The primary reason for spaying and neutering your pets is population control. Every year around one million dogs are euthanized, simply because they have no place to go.

And vets say you should get your pets fixed, whether they play inside or outdoors.

But spaying and neutering doesn't only help the population of unclaimed kitties and puppies, most research finds that pets who get sterilized at a young age actually live longer, healthier lives.

Vets say that by spaying or neutering your pets, you can avoid a lot of costly medical complications in the future caused by infections.

Veterinarians say you should get your pets fixed when they are two to six months old.

Working 4 you: How much will America spend on Halloween?

Working 4 you: How much will America spend on Halloween?

Fall is here and that means retailers and shoppers are turning their attention to Halloween. But will consumers be willing to spend as much this year on costumes and candy?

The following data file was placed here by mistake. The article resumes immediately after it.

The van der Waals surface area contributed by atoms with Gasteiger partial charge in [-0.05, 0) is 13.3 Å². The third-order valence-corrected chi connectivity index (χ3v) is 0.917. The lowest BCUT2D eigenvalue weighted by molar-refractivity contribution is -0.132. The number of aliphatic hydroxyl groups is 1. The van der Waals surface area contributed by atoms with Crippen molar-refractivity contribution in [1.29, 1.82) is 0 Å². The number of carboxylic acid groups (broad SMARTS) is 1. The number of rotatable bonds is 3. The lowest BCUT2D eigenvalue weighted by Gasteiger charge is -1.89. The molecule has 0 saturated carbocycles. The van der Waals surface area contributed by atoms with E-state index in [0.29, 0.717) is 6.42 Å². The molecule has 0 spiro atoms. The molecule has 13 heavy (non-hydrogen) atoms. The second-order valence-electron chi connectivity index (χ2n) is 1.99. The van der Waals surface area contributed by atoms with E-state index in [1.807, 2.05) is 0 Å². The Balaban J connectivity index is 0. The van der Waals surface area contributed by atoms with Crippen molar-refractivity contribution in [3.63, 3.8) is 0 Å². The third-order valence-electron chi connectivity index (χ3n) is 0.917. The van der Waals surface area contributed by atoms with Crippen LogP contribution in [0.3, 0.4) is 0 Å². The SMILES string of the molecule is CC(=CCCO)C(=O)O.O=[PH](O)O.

Stores like Target and Walmart are already gearing up for the Holiday. And if you feel like it's just a little too early to get ready for Halloween, you may be surprised to hear that one-third of Americans say they'll be making their holiday purchases before October 1st.

Halloween is the last major retail event before the big holiday rush. It can offer retailers clues on how willing Americans will be to open their wallets, and how stores should approach holiday inventory, discounts and deals.

Many shoppers say the U.S. economy is still weighing heavily on their minds. one in five people say it will make an impact on how they approach holiday spending.

But it may not affect it as much as you'd think.

New numbers from the National Retail Federation show most consumers won't be afraid to spend on Halloween this year.

So, how much will the average American be spending?

Dept. of Natural Resources lifts statewide burn ban

Dept. of Natural Resources lifts statewide burn ban

The Washington State Department of Natural Resources announced Friday that the statewide burn ban on DNR-protected lands has been removed. Fire danger has been reduced by the recent rainfall and moderating temperatures.

Restrictions set by local authorities are not affected by DNR's actions. Additionally, while conditions no longer warrant a statewide burn ban, some local areas may still remain dry. Anyone who plans on burning should check with local authorities beforehand.

You can also always find the latest on your local fire restrictions here.